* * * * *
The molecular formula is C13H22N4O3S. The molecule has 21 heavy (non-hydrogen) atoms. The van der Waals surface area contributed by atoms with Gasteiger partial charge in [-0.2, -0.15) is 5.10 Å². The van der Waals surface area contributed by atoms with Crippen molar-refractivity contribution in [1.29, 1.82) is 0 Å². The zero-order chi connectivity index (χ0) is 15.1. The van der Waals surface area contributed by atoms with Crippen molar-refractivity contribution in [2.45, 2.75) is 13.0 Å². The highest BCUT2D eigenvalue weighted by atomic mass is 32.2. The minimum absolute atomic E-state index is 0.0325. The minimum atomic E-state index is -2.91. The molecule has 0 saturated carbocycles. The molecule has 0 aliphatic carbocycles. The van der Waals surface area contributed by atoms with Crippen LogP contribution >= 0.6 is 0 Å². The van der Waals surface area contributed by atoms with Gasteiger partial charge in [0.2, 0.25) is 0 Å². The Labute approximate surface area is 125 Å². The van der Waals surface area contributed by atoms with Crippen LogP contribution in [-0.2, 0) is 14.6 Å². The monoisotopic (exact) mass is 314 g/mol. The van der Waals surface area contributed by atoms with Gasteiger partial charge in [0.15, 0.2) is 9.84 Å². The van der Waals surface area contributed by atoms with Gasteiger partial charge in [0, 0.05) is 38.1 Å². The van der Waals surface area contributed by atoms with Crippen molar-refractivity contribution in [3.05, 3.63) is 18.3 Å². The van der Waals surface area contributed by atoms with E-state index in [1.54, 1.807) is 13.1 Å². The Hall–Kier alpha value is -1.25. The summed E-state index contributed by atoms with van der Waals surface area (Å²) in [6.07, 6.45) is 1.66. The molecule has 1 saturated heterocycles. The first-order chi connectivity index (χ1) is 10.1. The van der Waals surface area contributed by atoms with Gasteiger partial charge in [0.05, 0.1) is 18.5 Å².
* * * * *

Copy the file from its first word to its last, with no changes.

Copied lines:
The molecular formula is C13H22N4O3S. The molecule has 21 heavy (non-hydrogen) atoms. The van der Waals surface area contributed by atoms with Gasteiger partial charge in [-0.2, -0.15) is 5.10 Å². The van der Waals surface area contributed by atoms with Crippen molar-refractivity contribution in [1.29, 1.82) is 0 Å². The zero-order chi connectivity index (χ0) is 15.1. The van der Waals surface area contributed by atoms with Crippen molar-refractivity contribution in [2.45, 2.75) is 13.0 Å². The highest BCUT2D eigenvalue weighted by atomic mass is 32.2. The minimum absolute atomic E-state index is 0.0325. The minimum atomic E-state index is -2.91. The molecule has 0 saturated carbocycles. The molecule has 0 aliphatic carbocycles. The van der Waals surface area contributed by atoms with Crippen LogP contribution >= 0.6 is 0 Å². The van der Waals surface area contributed by atoms with Gasteiger partial charge in [0.2, 0.25) is 0 Å². The Labute approximate surface area is 125 Å². The van der Waals surface area contributed by atoms with Crippen LogP contribution in [-0.2, 0) is 14.6 Å². The monoisotopic (exact) mass is 314 g/mol. The van der Waals surface area contributed by atoms with Gasteiger partial charge in [0.15, 0.2) is 9.84 Å². The van der Waals surface area contributed by atoms with Gasteiger partial charge in [0, 0.05) is 38.1 Å². The van der Waals surface area contributed by atoms with Crippen molar-refractivity contribution in [3.05, 3.63) is 18.3 Å². The van der Waals surface area contributed by atoms with E-state index in [1.54, 1.807) is 13.1 Å². The Hall–Kier alpha value is -1.25. The summed E-state index contributed by atoms with van der Waals surface area (Å²) in [6.07, 6.45) is 1.66. The molecule has 1 saturated heterocycles. The first-order chi connectivity index (χ1) is 10.1. The van der Waals surface area contributed by atoms with Gasteiger partial charge in [0.05, 0.1) is 18.5 Å².